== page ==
Public Release: 13-Apr-2015

Mechanism outlined by which inadequate vitamin E can cause brain damage

Oregon State University

CORVALLIS, Ore. – Researchers at Oregon State University have discovered how vitamin E deficiency may cause neurological damage by interrupting a supply line of specific nutrients and robbing the brain of the “building blocks” it needs to maintain neuronal health.

The findings – in work done with zebrafish – were just published in the Journal of Lipid Research. The work was supported by the National Institutes of Health.

The research showed that zebrafish fed a diet deficient in vitamin E throughout their life had about 30 percent lower levels of DHA-PC, which is a part of the cellular membrane in every brain cell, or neuron. Other recent studies have also concluded that low levels of DHA-PC in the blood plasma of humans is a biomarker than can predict a higher risk of Alzheimer’s disease.

Just as important, the new research studied the level of compounds called “lyso PLs,” which are nutrients needed for getting DHA into the brain, and serve as building blocks that aid in membrane repair. It showed the lyso PLs are an average of 60 percent lower in fish with a vitamin E deficient diet.

The year-old zebrafish used in this study, and the deficient levels of vitamin E they were given, are equivalent to humans eating a low vitamin E diet for a lifetime. In the United States, 96 percent of adult women and 90 percent of men do not receive adequate levels of vitamin E in their diet.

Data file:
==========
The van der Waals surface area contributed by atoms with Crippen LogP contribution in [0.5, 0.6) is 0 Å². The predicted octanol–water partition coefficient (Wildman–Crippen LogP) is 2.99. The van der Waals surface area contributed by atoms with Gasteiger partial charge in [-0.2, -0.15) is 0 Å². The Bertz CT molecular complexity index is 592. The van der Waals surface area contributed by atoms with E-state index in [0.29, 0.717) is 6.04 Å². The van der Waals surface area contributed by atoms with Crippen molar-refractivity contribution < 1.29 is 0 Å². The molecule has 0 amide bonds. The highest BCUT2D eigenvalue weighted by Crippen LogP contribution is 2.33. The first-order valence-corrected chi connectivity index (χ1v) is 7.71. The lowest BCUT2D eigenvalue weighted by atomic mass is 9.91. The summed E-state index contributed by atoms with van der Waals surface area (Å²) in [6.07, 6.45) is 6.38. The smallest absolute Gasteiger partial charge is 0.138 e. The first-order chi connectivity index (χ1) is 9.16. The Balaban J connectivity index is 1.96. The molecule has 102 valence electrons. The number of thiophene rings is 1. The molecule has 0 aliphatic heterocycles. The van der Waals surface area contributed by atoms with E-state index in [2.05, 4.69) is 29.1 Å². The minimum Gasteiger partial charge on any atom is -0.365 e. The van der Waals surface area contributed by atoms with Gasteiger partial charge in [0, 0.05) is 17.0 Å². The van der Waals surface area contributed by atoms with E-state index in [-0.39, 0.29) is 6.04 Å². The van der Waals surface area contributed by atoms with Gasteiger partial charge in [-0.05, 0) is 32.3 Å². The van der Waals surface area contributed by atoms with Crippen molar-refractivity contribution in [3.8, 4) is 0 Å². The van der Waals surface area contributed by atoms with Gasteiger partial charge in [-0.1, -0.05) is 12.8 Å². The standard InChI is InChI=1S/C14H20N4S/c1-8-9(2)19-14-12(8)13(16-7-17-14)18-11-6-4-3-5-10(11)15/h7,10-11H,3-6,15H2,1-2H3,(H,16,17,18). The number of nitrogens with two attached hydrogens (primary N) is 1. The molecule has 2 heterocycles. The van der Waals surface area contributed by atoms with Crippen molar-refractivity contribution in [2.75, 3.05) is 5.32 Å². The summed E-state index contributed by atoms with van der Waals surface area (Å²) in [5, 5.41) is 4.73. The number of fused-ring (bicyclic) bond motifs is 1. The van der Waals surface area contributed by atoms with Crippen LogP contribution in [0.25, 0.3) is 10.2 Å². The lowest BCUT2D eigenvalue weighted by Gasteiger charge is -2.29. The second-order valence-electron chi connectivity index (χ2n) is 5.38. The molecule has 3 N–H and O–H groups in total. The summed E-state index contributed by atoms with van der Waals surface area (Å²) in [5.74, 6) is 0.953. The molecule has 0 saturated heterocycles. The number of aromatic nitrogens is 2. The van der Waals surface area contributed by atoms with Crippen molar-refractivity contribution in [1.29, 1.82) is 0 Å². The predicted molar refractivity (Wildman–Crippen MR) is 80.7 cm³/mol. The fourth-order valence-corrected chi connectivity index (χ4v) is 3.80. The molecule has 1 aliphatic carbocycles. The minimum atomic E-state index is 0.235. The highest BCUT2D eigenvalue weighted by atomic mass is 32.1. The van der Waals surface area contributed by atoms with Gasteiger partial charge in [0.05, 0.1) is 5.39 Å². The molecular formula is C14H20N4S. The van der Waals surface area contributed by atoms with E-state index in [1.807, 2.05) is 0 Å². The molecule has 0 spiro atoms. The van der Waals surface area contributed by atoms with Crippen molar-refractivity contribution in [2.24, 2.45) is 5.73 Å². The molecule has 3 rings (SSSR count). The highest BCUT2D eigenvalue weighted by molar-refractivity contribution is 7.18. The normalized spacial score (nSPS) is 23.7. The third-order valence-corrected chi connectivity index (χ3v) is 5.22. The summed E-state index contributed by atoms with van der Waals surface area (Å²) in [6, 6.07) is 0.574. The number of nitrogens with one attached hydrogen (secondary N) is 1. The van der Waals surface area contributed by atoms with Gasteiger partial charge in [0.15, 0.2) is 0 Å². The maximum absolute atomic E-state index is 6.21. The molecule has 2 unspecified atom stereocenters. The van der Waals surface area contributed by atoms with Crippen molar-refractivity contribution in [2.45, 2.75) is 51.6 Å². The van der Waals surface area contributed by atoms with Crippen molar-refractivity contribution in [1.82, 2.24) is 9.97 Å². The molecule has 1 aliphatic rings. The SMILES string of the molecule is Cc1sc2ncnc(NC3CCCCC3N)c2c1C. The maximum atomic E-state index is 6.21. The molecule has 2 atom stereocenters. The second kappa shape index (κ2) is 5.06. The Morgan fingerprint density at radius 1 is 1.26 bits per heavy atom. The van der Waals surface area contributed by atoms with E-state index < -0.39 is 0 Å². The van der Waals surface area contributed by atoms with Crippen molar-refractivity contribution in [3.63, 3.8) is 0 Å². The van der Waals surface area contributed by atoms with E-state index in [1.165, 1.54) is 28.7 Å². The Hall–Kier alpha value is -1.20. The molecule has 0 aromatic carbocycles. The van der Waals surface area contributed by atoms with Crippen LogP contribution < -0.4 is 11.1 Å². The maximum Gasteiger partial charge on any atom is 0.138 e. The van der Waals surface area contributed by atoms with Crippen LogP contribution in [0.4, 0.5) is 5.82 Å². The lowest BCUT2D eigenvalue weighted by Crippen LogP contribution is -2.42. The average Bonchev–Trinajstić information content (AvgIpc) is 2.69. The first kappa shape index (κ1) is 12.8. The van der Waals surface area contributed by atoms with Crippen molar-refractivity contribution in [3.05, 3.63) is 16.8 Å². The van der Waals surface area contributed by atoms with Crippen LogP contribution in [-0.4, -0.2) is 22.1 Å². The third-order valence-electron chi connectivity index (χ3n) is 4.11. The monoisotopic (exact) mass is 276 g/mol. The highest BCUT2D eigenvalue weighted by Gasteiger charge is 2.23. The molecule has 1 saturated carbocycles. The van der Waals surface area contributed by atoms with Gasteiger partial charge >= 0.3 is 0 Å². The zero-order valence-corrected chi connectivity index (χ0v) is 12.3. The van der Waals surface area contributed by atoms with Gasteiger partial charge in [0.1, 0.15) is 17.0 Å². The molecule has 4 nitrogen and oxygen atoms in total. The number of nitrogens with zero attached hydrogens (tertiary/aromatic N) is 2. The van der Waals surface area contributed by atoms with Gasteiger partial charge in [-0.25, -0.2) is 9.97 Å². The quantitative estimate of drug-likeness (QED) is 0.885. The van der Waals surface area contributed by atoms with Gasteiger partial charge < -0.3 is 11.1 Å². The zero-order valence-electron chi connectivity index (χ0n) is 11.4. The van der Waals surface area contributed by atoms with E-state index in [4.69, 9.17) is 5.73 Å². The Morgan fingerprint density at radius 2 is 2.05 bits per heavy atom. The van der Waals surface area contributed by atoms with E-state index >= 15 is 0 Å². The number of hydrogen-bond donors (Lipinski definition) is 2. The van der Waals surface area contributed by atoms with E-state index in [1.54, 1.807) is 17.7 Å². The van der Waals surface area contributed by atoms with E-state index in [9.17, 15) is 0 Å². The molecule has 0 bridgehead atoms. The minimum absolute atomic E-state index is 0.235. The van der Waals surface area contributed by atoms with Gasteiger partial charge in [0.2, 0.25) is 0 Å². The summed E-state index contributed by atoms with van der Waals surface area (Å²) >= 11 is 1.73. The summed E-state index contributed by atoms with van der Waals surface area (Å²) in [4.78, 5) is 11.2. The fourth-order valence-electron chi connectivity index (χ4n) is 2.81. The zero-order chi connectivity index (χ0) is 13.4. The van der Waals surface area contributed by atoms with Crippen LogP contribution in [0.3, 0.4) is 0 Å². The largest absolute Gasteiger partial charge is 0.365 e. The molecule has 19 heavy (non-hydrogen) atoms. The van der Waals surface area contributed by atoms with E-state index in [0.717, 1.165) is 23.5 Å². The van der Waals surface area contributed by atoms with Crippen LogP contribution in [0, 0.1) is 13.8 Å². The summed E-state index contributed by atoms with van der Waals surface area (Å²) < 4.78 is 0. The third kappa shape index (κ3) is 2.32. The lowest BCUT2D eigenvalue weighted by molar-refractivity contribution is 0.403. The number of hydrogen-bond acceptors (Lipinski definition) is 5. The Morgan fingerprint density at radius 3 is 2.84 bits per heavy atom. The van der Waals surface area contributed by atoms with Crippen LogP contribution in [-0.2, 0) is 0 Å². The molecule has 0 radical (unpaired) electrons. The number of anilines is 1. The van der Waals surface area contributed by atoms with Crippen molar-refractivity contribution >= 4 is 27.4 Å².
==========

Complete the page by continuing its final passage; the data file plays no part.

DHA is a polyunsaturated fatty acid, or PUFA, increasingly recognized as one of the most important nutrients found in omega-3 fatty acids, such as those provided by fish oils and some other foods.

“This research showed that vitamin E is needed to prevent a dramatic loss of a critically important molecule in the brain, and helps explain why vitamin E is needed for brain health,” said Maret Traber, the Helen P. Rumbel Professor for Micronutrient Research in the College of Public Health and Human Sciences at OSU and lead author on this research.

“Human brains are very enriched in DHA but they can’t make it, they get it from the liver,” said Traber, who also is a principal investigator in the Linus Pauling Institute at OSU. “The particular molecules that help carry it there are these lyso PLs, and the amount of those compounds is being greatly reduced when vitamin E intake is insufficient. This sets the stage for cellular membrane damage and neuronal death.”

DHA is the needed nutrient, Traber said, but it’s lyso PLs which help get it into the brain. It’s the building block.

“You can’t build a house without the necessary materials,” Traber said. “In a sense, if vitamin E is inadequate, we’re cutting by more than half the amount of materials with which we can build and maintain the brain.”

Some other research, Traber said, has shown that the progression of Alzheimer’s disease can be slowed by increased intake of vitamin E, including one study published last year in the Journal of the American Medical Association. But that disease is probably a reflection of years of neurological damage that has already been done, she said. The zebrafish diet used in this study was deficient in vitamin E for the whole life of the fish – as is vitamin E deficiency in some humans.

Vitamin E in human diets is most often provided by dietary oils, such as olive oil. But many of the highest levels are in foods not routinely considered dietary staples – almonds, sunflower seeds or avocados.

“There’s increasingly clear evidence that vitamin E is associated with brain protection, and now we’re starting to better understand some of the underlying mechanisms,” Traber said.